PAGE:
The Correct Order To Watch The Pitch Perfect Movies 

You haven't seen the "Pitch Perfect" movies? A-ca-scuse me? That's a reference you'll get when you finally sit down to watch the 2012 comedy set in the world of competitive college a cappella. For the uninitiated, that means making music without the assistance of instruments. It all comes from their mouths! 

Oscar nominee Anna Kendrick ("Up in the Air") stars in "Pitch Perfect" as Beca Mitchell, an aspiring DJ who has reluctantly enrolled at Barden University, where her father works as a professor and desperately pushes her to venture out of her comfort zone and actually have what he considers a meaningful college experience. If she still hates it, then he'll let her go to California to follow her DJ dreams.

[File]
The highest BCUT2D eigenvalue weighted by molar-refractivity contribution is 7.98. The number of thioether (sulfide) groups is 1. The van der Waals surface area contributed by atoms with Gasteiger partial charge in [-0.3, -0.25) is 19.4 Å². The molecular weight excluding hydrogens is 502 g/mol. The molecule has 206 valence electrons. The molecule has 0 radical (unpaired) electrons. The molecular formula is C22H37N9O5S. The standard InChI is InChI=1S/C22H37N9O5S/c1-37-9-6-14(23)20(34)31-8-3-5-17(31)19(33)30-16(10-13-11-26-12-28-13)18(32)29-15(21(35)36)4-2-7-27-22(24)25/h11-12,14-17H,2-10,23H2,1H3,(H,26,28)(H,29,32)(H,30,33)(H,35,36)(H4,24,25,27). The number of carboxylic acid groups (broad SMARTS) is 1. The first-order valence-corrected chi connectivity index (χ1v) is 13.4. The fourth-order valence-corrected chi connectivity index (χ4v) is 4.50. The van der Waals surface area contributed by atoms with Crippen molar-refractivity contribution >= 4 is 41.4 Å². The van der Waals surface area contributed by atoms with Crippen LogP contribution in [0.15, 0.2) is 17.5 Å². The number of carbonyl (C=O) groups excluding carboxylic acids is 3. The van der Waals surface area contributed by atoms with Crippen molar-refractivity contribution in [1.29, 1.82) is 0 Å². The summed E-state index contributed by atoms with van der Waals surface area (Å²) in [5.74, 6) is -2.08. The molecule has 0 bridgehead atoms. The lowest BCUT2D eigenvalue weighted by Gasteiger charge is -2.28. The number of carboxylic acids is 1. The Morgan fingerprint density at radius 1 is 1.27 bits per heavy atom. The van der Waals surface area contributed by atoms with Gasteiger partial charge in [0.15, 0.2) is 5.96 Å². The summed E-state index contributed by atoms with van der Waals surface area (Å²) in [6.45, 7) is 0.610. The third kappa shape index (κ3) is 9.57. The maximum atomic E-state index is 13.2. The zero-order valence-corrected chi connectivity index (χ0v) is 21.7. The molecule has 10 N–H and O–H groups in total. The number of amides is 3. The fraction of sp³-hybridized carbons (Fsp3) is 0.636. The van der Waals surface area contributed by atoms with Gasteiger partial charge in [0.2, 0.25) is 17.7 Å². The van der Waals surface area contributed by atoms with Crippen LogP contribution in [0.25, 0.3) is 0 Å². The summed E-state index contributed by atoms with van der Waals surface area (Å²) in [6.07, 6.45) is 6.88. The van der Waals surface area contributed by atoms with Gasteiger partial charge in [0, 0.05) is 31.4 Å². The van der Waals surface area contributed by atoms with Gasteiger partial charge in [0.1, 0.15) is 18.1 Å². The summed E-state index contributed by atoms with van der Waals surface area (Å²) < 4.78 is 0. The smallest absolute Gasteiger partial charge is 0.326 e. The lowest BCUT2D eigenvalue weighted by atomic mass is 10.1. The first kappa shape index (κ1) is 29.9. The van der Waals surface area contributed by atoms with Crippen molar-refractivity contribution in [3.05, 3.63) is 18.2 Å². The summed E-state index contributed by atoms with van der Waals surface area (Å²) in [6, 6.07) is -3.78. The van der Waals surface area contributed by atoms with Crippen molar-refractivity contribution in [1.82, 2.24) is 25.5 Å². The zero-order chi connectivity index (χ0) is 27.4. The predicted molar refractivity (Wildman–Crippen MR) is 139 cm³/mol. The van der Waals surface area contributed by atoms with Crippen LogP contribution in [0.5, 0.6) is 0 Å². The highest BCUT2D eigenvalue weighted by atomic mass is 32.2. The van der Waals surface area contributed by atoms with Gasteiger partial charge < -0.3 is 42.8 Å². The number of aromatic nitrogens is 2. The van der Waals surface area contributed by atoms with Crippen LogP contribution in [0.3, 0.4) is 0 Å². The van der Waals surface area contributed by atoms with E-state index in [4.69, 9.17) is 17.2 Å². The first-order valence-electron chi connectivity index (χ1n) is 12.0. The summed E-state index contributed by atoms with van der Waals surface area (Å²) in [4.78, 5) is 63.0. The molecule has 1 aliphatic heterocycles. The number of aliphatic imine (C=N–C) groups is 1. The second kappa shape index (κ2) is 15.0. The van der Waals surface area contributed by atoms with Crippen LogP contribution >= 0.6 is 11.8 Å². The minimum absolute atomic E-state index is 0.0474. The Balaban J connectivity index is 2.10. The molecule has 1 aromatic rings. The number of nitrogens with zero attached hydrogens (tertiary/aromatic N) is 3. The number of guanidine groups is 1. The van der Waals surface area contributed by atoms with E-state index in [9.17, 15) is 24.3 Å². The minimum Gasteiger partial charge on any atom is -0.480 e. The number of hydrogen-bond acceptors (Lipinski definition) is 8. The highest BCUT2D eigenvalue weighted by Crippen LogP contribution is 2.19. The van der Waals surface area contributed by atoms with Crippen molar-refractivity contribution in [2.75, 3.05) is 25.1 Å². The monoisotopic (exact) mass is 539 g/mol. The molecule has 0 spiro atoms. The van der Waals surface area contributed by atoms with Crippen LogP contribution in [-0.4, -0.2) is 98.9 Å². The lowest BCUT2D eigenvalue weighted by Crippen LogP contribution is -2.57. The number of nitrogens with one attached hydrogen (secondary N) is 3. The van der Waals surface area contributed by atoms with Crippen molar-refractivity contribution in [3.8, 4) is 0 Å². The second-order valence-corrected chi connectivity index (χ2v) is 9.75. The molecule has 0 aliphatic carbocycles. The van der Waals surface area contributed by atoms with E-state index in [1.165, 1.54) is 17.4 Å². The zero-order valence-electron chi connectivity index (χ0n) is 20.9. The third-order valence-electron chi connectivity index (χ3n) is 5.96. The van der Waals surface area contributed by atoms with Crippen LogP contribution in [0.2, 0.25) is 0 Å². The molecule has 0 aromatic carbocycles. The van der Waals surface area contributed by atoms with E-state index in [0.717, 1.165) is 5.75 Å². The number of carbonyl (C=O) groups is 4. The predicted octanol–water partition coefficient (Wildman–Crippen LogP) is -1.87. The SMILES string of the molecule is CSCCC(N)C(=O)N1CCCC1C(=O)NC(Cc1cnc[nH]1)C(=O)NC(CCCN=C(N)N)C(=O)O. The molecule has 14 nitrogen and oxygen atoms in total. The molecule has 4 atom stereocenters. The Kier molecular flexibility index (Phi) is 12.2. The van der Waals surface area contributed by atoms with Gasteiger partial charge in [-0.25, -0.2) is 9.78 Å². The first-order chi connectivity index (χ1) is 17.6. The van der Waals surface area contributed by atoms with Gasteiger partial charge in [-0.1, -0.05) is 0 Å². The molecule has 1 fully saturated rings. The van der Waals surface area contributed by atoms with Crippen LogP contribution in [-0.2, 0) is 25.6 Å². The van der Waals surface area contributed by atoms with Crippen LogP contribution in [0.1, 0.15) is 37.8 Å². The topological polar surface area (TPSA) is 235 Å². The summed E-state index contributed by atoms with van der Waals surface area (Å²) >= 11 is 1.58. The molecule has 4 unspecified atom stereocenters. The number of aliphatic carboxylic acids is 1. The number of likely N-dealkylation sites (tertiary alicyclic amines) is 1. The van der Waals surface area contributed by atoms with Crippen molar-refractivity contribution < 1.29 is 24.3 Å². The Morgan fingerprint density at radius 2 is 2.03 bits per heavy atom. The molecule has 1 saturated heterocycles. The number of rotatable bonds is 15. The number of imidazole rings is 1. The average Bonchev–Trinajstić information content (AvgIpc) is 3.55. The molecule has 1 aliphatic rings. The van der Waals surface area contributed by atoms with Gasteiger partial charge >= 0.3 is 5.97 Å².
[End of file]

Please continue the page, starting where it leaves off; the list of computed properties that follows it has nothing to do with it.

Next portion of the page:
While at Barden, Beca ends up being recruited by the Barden Bellas, the university's all-female a cappella group led by Aubrey Posen (Anna Camp) and Chloe Beale (Brittany Snow), which is fresh off a humiliating loss to Barden's all-male a cappella group, the Barden Treblemakers, led by the cocky Bumper Allen (Adam DeVine). To make matters worse, the Barden Bellas lost because Aubrey projectile vomited during her big solo. The stage is set for a juicy rivalry, fueled by catchy a cappella renditions of popular songs and a clever script that is infinitely funnier than you might have anticipated. The sequels set up even more a cappella rivalries and competitions with the world of the film getting bigger and more absurd.

With just three movies (and a spin-off streaming series) in the "Pitch Perfect" franchise, sorting out where to begin isn't very difficult. However, we still have some more specific guidance for what might be the most satisfying a-ca-experience for those diving into the film series. 

It's time to get pitch-slapped so hard
Universal Pictures